Despite the widespread focus on sustainability, organisations struggle to define what the term really means to them and how best to approach it, reveals a new survey into sustainability in enterprise, conducted by CCS Insight with NTT DATA as a partner.

The survey of more than 1,000 senior roles shows that 58% of decision-makers are concerned about the strength of their company’s sustainability strategy. This jeopardises their ability to respond to appetite from customers and employees and to widespread enthusiasm for sustainability action.

The research firm’s study exposes a variety of obstacles holding organisations back, with over a quarter of respondents naming costs and insufficient return on investment as major challenges to their sustainability initiatives. More troubling is that less than a third of decision-makers are confident that suppliers provide adequate metrics about their environmental efforts, and a further 70% don’t believe their partners do enough to communicate their commitment.

Although the environment dominates focus, many businesses prioritise economic, social and governance concerns. These decisions are a board-level responsibility, according to the survey, and the primary motivation for investment is to improve reputation, cited by 32% of senior leaders, followed closely by the need to comply with regulation, highlighted by 30%. Among UK executives, however, compliance with regulation and cost-cutting prove to be stronger pulls, cited by 46% and 34% respectively.

CCS Insight chief of enterprise research, Bola Rotibi, commented: “Sustainability is starting to shift from aspiration to reality, with the foundations for corporate viability firmly in sight, along with hurdles that threaten to slow progress.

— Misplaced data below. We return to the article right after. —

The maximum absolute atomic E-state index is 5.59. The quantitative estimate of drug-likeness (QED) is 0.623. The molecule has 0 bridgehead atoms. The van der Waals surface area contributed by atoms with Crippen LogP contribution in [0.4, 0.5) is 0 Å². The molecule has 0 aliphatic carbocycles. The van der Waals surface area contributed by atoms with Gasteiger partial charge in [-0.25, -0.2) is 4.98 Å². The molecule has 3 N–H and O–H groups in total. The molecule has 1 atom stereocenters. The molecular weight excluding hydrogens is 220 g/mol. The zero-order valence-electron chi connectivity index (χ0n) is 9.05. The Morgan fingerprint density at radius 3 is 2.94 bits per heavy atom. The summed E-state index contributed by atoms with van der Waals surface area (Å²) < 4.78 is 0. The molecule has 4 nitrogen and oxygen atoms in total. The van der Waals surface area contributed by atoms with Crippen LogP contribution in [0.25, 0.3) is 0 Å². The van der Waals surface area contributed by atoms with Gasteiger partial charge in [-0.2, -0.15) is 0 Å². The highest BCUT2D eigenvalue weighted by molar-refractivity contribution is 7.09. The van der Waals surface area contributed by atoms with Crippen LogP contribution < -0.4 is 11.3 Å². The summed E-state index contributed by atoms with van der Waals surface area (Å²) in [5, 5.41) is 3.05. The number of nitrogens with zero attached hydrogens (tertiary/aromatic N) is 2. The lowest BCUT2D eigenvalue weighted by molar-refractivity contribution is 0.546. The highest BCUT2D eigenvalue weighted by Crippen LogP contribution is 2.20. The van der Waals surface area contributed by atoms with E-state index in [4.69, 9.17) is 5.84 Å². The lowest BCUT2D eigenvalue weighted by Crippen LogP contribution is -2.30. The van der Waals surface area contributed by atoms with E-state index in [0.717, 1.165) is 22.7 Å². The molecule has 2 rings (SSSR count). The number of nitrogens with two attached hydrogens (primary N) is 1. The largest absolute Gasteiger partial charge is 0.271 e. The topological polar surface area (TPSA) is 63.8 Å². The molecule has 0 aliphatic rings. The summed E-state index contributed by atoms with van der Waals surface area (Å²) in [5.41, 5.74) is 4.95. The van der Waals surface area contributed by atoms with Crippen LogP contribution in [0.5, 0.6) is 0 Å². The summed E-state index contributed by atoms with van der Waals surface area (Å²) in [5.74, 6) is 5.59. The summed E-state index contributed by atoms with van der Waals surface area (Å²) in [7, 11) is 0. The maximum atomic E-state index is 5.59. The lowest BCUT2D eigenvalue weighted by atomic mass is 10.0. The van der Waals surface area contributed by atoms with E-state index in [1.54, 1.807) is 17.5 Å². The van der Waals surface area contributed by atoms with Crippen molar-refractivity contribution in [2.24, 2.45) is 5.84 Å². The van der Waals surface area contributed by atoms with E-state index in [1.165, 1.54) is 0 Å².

“Over 60% of respondents said that customers are happy to pay more for sustainable products, yet less than 50% believe their firm should be paying more for sustainable materials and services — a dichotomy that shows the need for government incentives like tax breaks and grants to make sustainability more accessible and achievable.”

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The findings validate the potential of technology to support different facets of sustainability. Improvements in renewable energy along with modernised infrastructure, application systems and IT operating processes were both named as critical investments for achieving sustainability goals. But respondents believe accurate measurement is where technology has the greatest opportunity, with 29% prioritising intelligent measurement services that track carbon emissions in real time.

This message goes hand in hand with the need to demonstrate the credibility of companies’ efforts: for 33% of respondents, the single most convincing action businesses can take to prove their commitment and avoid accusations of greenwashing is to provide transparent reporting.

CCS Insight senior analyst, Maria Bell, said: “Sustainability audits and materiality assessments are vital for decision-makers to understand priorities.

“They act as the framework for engaging, measuring and improving, and the basis for formulating and articulating the return on investment for the organisation”.

Almost half of the respondents in the study use these assessments regularly, with a further 43% using them on an ad hoc basis.

NTT DATA senior vice president, Robb Rasmussen, said: “Realising a sustainable future is the top priority for NTT DATA, and it requires a mix of individual actions, clear leadership and strategically applied technology solutions.

“The results of this study will help organizations to define actions and priorities for creating a more sustainable, inclusive and equitable future”.

The CCS Insight survey provides valuable insights into sustainability investments and directions, the constraints holding back operations and the trajectory of the sustainability market.

CCS Insight principal analyst of cloud and infrastructure, James Sanders, concluded: “Sustainability isn’t a service to buy, nor a box to tick, but a strategy to pursue.

“To thrive, organisations must navigate the available financial incentives, surface the most appropriate regulations for their operations, provide visibility into cost implications and demonstrate innovation”